New is fine. Craft beer needs to explore new avenues and side streets. Rare is fine. One-off beers show in stark relief what Macro beer does not want to do economically speaking. Local is great. Creating community is one of the key strengths of craft beer. But they are not the end all, be all any more than a brown ale is.

The Session # 99 – Localizing Mild

The topic for May’s edition of The Session is Localizing Mild and it comes from our host over at Fuggled. Here is the writing prompt….

“Each May CAMRA in the UK encourages drinkers to get out and drink Mild Ales. This May is the first, as far as I am aware, American Mild Month, which has 45 breweries, so far, committed to brewing mild ales. Of those 45 breweries some are brewing the traditional English dark and pale mild styles, while a couple have said they will brew an ‘American Mild’, which American Mild Month describes as:
a restrained, darkish ale, with gentle hopping and a clean finish so that the malt and what hops are present, shine through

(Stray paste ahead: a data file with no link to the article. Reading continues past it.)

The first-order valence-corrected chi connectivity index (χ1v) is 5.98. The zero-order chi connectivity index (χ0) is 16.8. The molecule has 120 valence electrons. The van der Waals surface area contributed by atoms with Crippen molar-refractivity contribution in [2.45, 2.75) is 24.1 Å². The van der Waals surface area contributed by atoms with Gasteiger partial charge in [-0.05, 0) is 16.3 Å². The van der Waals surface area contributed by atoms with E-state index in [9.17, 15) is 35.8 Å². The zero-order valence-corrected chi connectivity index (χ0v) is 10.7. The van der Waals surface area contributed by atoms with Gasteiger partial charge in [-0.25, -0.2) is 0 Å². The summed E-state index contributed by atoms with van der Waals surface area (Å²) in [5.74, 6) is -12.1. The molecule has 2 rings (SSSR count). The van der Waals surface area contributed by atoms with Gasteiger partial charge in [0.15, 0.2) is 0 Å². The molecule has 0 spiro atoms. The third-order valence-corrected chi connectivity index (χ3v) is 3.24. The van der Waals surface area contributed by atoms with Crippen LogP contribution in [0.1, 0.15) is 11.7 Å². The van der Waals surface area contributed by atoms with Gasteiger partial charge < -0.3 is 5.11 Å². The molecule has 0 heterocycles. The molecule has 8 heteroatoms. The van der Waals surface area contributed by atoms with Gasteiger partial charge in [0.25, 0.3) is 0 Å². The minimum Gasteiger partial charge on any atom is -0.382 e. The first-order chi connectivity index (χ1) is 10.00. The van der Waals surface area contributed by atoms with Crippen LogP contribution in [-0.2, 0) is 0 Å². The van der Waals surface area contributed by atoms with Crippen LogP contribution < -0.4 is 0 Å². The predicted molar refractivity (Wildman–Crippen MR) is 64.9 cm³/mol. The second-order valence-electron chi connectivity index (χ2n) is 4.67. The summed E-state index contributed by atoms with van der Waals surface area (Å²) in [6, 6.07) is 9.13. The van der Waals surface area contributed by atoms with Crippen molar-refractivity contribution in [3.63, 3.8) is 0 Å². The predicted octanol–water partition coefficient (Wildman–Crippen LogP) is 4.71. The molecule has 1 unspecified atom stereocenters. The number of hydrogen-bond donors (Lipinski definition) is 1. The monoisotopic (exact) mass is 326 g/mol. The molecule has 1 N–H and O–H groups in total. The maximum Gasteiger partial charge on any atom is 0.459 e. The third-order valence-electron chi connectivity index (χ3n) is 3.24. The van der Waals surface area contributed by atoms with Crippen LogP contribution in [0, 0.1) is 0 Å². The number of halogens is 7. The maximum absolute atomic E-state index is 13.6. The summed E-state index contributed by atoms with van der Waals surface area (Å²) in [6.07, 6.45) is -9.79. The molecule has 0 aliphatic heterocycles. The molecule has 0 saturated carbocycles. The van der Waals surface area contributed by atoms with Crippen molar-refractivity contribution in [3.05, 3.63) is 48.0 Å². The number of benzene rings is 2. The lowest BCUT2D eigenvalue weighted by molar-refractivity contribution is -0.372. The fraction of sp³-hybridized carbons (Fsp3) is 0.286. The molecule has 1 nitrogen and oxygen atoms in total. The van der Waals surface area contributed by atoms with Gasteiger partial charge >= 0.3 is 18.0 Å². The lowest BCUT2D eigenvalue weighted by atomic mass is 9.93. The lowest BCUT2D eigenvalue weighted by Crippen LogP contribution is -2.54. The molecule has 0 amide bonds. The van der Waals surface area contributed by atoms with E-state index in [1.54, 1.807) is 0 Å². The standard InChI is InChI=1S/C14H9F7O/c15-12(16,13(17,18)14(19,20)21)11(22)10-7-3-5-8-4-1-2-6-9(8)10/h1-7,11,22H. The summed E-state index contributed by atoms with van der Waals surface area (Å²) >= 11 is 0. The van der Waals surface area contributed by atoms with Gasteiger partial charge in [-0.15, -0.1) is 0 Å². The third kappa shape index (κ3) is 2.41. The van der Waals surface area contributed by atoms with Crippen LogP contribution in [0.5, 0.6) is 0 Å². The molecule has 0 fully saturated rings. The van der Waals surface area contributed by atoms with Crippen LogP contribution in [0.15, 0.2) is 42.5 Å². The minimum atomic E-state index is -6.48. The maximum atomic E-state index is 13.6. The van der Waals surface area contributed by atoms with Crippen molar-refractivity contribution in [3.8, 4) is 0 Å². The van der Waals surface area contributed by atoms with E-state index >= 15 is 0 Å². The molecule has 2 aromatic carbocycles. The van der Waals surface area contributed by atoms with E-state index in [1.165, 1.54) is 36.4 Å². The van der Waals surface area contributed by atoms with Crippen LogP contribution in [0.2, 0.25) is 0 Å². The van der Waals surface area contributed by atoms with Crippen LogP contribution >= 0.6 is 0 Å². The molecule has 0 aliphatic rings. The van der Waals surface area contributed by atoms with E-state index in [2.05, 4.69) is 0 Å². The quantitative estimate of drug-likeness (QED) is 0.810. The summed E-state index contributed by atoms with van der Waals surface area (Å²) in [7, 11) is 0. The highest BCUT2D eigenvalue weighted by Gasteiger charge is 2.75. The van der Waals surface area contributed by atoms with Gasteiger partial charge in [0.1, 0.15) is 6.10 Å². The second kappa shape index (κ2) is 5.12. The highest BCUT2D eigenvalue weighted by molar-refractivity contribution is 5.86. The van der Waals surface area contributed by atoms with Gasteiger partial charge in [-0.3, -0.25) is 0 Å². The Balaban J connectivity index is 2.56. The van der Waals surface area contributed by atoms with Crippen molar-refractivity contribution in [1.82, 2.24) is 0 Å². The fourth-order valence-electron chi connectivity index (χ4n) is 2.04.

An essential element of the American Mild is that it uses American malts, hops, and the clean yeast strain that is commonly used over here. Like the development of many a beers style around the world, American Mild is the localisation of a beer from elsewhere, giving a nod to the original, but going its own way.

That then is the crux of the theme for The Session in May, how would you localise mild? What would an Irish, Belgian, Czech, or Australian Mild look like? Is anyone in your country making such a beer? For homebrewers, have you dabbled in cross-cultural beer making when it comes to mild?”

If May is the month of Mild in America, here in L.A. it would be the shortest month of the year. So close to the epicenter of IPA, there is not much room on tap for the humble mild. Sure you can find Solidarity Mild from Eagle Rock Brewery. Maybe Vanilla Solidarity if lucky. MacLeod Ales might have a mild or two on tap in their Van Nuys tap room but beyond that it is Citraholic, Hammerland and their hoppy brethren. Which come in handy on IPA Day (aka the longest day if you were to sample all the available IPAs).